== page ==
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US Wants Informal Six Nation NKorea Talks Dec 19

File satellite image of the Korean peninsula.

Tokyo (AFP) Dec 07, 2005
The United States wants an "informal" meeting this month in South Korea of the six nations negotiating on North Korea's nuclear program in the wake of Pyongyang's threat to boycott talks, reports said Wednesday.

North Korea has yet to respond to the proposal for the December 19 meeting of chief delegates on the South Korean resort island of Jeju, Japan's main opposition leader Seiji Maehara was quoted as saying in Washington.

Maehara said he was told of the proposal Tuesday by Jim Foster, the director of the State Department's Office of Korean Affairs, Kyodo News and Jiji Press said.

North Korea warned Tuesday it would stay away from the six-party nuclear negotiations if the United States failed to lift sanctions imposed on the country for circulating fake US dollars.

But the US State Department said the legal action "isn't a matter for negotiation" and should not be linked to the nuclear issue.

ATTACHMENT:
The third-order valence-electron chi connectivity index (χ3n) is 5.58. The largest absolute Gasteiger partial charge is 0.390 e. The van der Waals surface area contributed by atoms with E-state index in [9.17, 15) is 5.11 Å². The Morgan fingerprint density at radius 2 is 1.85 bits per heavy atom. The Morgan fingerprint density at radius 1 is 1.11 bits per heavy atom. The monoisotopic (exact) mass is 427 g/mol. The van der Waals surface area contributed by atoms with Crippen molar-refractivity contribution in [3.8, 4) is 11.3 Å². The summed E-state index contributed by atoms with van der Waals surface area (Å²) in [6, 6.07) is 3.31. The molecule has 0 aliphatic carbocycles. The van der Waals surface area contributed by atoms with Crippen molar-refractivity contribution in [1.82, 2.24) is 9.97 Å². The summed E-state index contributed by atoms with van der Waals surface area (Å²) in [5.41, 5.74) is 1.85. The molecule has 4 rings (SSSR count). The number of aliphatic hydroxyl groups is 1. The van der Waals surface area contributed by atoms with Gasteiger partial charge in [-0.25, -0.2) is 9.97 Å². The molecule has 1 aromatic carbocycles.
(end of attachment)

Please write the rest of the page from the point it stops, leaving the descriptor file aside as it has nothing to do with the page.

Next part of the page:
The Japanese government also rejected the threat.

"It is unconstructive for North Korea to bring up an issue outside the framework of the six-way negotiations and to try to set up a precondition," said Chief Cabinet Secretary Shinzo Abe, the government spokesman.

The latest round of the six-nation talks ended three weeks ago in Beijing in stalemate with North Korea accusing Washington of breaching an agreement in which it agreed to dismantle its nuclear weapons program in return for economic and diplomatic benefits.

The negotiators agreed to resume the talks soon. "We want to hold the next six nation talks in January," said Foster, the US official, as quoted by Jiji Press.

"The setting of the six-way talks is important and continuing communication is necessary," he said.

The six-way talks, launched after Washington in 2002 charged the communist state was running a secret uranium-enrichment program, include China, Japan, the two Koreas, Russia and the United States.

Source: Agence France-Presse

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North Korea Boosts Nuke Making Potential
Pyongyang, North Korea (UPI) Dec 07, 2005
North Korea is increasing its industrial capabilities to make nuclear weapons. The continued operation of the Yongbyon nuclear reactor without international inspectors' supervision and successful tests of a new solid-fuel rocket engine have enabled the so-called Hermit Kingdom to make further progress toward being able to produce and deliver such weapons, Arms Control Today reported in its December issue.

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